Sorry, we failed to record your vote. Please try again
6 of 7 people found the following review helpful By A Customer on 1 July 2001
Format: Paperback
I won't bury my head in the crevice of literary hyperbole that could make stories of Rosie and Jim seem like a metaphor, but ...
What a great read! I don't think i've ever read a book that had the effect on me that this did. It encapsulated Envy for me, imagined and real. The workings of the protagonists mind, and his thought processes seemed so similar to those that i have experienced, that i couldn't help but relate to the character and story.
The framework is brilliant, fantastic. I had a permenant smile on as i read this, and certain plot twists left me astounded both in simplicity and duplicity. If you were to ask me this book would come highly recommended, but i would suggest you have an afternoon free to read, because you won't want to put it down.
This is the first Magnus Mills book i have read, so i look forward to catching up with some of his previous work. Only six more sins to cover, Magnus ...
Comment Was this review helpful to you? Yes No Sending feedback...
Thank you for your feedback. If this review is inappropriate, please let us know.
Sorry, we failed to record your vote. Please try again
Format: Paperback
This book was an obvious allegory, yet I found that I was nowhere near interested enough to try and work out what the allegory might be. Religion, maybe? The hive mind of society? The prevailing importance of adhering to social hegemonic values? Who knows? Everything in it is clearly carefully designed to be a symbol for something else, or a metonym, but I just wasn't invested enough in the story to be bothered to decode them.

This is a short book. Some thinly crafted characters do some random things for no real reason. There is a vague sense of events moving from A to B to C to some half-hearted resolution, somehow both anti-climactic and entirely unexpected; the entire latter half of the book seemed to be leading up to a more interesting climax, only to falter and fall flat in the very last sentence. It somehow manages to be a book that is neither plot-heavy nor a character study. The protagonist remains unnamed throughout, which is a device that can work if they are fleshed out in other means, such as having an actual personality. Other characters are always referred to by their full names, first and last, which again is an interesting technique that would have worked if they had ever been more than their names. Instead, they were just cardboard cut-outs, archetypes that moved across the plains of the book (literally, I am not just being poetic here) with no real motivation or characterisation.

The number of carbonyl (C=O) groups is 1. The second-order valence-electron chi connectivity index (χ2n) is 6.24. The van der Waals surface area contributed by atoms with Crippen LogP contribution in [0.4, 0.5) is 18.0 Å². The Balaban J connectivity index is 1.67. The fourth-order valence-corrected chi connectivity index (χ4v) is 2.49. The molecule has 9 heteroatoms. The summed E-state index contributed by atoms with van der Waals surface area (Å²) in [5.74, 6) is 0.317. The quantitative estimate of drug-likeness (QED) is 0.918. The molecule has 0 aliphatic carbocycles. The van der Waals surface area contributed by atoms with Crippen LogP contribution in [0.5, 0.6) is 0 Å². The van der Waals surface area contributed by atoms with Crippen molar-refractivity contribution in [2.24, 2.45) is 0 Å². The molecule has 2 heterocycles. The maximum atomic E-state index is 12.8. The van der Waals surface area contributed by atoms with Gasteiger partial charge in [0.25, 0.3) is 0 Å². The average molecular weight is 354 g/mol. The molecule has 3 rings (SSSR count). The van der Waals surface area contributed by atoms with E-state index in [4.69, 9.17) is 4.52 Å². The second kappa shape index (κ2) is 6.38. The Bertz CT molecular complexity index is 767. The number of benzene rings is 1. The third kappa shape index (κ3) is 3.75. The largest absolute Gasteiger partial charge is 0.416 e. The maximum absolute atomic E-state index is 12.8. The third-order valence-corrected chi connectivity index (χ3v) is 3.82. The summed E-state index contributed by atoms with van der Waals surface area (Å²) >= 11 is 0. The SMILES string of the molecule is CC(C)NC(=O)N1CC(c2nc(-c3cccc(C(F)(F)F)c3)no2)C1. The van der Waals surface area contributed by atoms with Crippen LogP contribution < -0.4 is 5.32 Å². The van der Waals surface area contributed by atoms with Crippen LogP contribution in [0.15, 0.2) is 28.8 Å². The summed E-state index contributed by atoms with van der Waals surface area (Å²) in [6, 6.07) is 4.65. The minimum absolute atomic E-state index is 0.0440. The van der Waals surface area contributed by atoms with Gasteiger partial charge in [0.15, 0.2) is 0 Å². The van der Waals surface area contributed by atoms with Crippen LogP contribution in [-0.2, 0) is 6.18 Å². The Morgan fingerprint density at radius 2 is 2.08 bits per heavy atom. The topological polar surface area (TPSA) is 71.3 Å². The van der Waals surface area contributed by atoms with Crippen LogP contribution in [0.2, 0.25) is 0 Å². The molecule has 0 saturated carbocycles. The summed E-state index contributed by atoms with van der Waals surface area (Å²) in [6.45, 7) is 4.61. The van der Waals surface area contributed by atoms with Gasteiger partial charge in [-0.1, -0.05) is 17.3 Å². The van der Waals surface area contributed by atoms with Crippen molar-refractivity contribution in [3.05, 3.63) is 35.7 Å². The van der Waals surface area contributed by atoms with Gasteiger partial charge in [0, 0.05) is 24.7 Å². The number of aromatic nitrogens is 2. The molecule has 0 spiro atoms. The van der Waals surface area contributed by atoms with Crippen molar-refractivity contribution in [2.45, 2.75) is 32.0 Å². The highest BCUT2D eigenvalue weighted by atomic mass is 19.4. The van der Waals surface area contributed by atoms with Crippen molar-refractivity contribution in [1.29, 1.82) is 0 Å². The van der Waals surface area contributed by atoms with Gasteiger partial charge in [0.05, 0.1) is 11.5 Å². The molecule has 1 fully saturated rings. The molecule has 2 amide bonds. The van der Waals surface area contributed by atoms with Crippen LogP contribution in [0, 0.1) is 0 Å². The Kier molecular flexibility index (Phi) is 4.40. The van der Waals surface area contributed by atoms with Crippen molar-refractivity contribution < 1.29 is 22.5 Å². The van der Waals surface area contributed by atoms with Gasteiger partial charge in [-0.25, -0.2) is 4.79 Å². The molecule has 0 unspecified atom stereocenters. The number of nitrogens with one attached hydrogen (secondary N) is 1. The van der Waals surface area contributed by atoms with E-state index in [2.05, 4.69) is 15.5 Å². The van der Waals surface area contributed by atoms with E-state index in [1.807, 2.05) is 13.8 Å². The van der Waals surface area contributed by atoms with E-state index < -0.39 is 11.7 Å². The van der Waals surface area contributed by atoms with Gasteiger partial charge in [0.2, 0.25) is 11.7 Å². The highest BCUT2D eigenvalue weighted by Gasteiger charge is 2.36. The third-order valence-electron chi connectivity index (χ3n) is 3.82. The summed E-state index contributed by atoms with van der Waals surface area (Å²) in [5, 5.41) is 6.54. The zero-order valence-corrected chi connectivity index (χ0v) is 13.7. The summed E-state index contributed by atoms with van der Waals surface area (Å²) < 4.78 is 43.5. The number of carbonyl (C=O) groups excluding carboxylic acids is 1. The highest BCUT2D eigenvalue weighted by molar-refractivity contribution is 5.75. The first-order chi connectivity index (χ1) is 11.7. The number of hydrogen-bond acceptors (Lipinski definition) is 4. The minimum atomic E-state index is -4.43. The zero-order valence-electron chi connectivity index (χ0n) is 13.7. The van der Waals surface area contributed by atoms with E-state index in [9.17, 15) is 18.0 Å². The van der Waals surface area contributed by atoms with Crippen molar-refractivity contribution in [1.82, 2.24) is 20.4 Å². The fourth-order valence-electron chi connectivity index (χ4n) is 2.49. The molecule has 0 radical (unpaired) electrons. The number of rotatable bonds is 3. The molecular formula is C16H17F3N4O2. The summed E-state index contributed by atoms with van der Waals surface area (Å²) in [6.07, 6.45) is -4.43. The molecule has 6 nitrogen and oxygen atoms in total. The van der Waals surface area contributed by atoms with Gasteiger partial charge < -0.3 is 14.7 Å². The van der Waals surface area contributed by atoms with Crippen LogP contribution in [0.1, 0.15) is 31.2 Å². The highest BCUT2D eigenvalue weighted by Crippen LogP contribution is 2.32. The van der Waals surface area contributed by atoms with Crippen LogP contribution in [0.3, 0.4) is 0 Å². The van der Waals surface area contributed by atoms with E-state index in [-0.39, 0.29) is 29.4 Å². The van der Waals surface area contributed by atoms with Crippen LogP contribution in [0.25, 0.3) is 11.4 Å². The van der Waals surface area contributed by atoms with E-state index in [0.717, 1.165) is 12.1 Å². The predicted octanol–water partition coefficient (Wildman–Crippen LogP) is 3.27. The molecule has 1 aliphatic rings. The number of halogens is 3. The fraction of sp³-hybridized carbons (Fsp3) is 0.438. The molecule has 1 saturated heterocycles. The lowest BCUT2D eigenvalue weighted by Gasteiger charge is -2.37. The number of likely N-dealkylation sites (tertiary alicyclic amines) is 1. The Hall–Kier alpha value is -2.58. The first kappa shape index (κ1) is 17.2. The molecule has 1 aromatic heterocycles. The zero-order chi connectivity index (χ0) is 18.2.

For all intents and purposes, this book was marketed as a philosophical comedy, but there was precious little philosophy in it, and even less comedy. The author seems to think that punctuating every tenth sentence or so with an exclamation mark turns it into a punchline, without appearing to realise that a punchline usually follows a comedic remark of sorts.
Read more ›
Comment Was this review helpful to you? Yes No Sending feedback...
Thank you for your feedback. If this review is inappropriate, please let us know.
Sorry, we failed to record your vote. Please try again
Format: Paperback
What can you say about Magnus Mills?? Well, I know the word "unique" is banded around fairly liberally these days but there is no-one like him. He's managed to take a story that, as suggested by a previous reviewer has all the markings of a children's book, and evoke a beguiling allegory that manages to ponder on some of life's larger questions.

For those of you that might have thought that he could only do stories of working-men-going-about-their-business, Three to See the King shows that he can weave his deadpan magic on a more adventurous canvas. That said, it's hard to work out how he does it: the prose is flat and monotone, his characters are pretty much cut-outs and have no discerning traits, and not a lot happens. Still, he manages to do more than your average Booker nominee does in a lifetime of writing.

When's your next book Magnus... it's been too long!
Comment Was this review helpful to you? Yes No Sending feedback...
Thank you for your feedback. If this review is inappropriate, please let us know.
Sorry, we failed to record your vote. Please try again

Most Recent Customer Reviews


Look for similar items by category


Feedback